Conway credits users

Sporting bulletproof vests, PeopleSoft CEO Craig Conway and his pet pooch Abbey were taking no chances last month at his company’s annual user conference in Anaheim, Calif. in September.

“You may be wondering why we’re wearing vests,” Conway said to a crowd of about 11,000 users.

“Have you ever noticed how Larry Ellison always changes his mind? First he says he’s going to sell off our products and lay off our employees, and then he says he’s not. Then he says he’s going to shoot Abbey, and then he says he’s going to shoot me. We’ve decided that we’re not going to take any chances,” he joked.

These comments reference a war of words passed back and forth in July between Conway and Ellison, after Oracle Corp. attempted a hostile takeover of PeopleSoft – only days after it acquired J.D. Edwards Co.

Conway credited users with thwarting Oracle’s bid, saying that CEO Ellison’s attempt to disrupt PeopleSoft’s business could have worked, but because customers went ahead with planned purchases, business continued as usual, and the company exceeded its financial guidance for the second quarter of 2003.

The City of Calgary was put in the position of having to re-evaluate its intent to upgrade its PeopleSoft applications after hearing about Oracle’s plans.

“It came at the most inopportune moment,” said Gilles D. Champagne, manager of employee services, human resources at the city. “We owed it to ourselves to take a step back [and consider our options].”

Champagne said it took the city about two days to understand the issues, and after consulting extensively with analysts, and investment specialists it was back on track with PeopleSoft in only two weeks.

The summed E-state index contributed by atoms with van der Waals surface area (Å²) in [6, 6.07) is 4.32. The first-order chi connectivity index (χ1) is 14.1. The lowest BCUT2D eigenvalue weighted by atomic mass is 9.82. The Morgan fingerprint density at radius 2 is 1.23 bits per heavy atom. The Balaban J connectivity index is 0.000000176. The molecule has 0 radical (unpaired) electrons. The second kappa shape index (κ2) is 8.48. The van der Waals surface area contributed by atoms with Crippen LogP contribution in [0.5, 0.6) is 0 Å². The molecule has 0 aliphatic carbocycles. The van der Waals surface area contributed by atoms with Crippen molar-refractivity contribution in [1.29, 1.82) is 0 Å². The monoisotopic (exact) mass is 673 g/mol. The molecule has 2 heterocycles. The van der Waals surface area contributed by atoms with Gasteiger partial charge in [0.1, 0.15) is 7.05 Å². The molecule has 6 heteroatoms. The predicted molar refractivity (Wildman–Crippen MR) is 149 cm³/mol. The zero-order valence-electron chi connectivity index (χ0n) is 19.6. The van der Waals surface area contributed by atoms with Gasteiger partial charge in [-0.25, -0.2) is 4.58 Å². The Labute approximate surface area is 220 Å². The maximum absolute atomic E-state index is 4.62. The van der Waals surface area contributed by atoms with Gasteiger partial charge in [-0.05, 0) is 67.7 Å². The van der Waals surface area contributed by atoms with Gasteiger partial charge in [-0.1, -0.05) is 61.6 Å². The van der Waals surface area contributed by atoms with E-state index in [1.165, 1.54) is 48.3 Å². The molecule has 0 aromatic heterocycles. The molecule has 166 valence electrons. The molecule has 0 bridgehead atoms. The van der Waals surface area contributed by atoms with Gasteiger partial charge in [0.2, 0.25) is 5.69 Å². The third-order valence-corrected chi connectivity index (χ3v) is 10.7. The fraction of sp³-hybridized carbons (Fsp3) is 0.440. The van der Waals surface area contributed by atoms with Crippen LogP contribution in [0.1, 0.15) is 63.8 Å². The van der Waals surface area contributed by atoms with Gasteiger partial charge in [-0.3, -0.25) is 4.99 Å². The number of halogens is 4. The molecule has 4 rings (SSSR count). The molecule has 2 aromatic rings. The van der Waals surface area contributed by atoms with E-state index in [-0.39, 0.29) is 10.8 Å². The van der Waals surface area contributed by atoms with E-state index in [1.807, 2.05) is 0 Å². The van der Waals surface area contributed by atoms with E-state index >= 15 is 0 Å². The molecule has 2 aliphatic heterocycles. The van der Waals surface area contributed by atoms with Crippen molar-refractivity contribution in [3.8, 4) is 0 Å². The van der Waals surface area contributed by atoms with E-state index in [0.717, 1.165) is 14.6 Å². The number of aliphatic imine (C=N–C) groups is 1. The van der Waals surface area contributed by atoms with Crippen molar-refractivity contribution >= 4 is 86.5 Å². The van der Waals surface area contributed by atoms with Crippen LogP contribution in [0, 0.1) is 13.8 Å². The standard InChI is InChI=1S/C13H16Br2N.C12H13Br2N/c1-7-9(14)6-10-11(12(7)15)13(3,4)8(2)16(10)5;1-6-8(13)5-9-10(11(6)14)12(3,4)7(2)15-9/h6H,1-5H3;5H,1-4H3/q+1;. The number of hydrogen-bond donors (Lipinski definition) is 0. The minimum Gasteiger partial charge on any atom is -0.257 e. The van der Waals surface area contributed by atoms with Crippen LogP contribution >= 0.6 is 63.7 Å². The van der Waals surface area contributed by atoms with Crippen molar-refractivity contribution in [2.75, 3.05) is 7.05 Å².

“We ultimately decided the risk was acceptable,” he explained. “Support for our HR application ended in March 2004 and we didn’t want to be on an unsupported platform.”

Champagne was also impressed with how Conway responded to Ellison’s comments, saying he appreciated the tongue-in-cheek nature of Conway’s remarks.

Keith Hillier, assistant deputy minister, corporate services at Veterans Affairs Canada in Charlottetown, P.E.I. was also initially concerned when Oracle threatened to take over PeopleSoft, but the Ministry went ahead with its investment.

“People have a huge investment in PeopleSoft and J.D. Edwards worldwide, so it wouldn’t all go up in smoke,” he said. “We were cautious…but at the end of the day we didn’t have to think about it.”

However, users are not the only ones making light of Oracle’s bid. Analysts are also skeptical. Warren Shiau, software analyst at IDC Canada Ltd. in Toronto, said it doesn’t make sense for shareholders to sell their stocks for Oracle’s proposed price of US$19.50 per share. Now that PeopleSoft has initiated a US$350 million stock buyback program, shareholders could stand to make more money by selling to PeopleSoft, he said.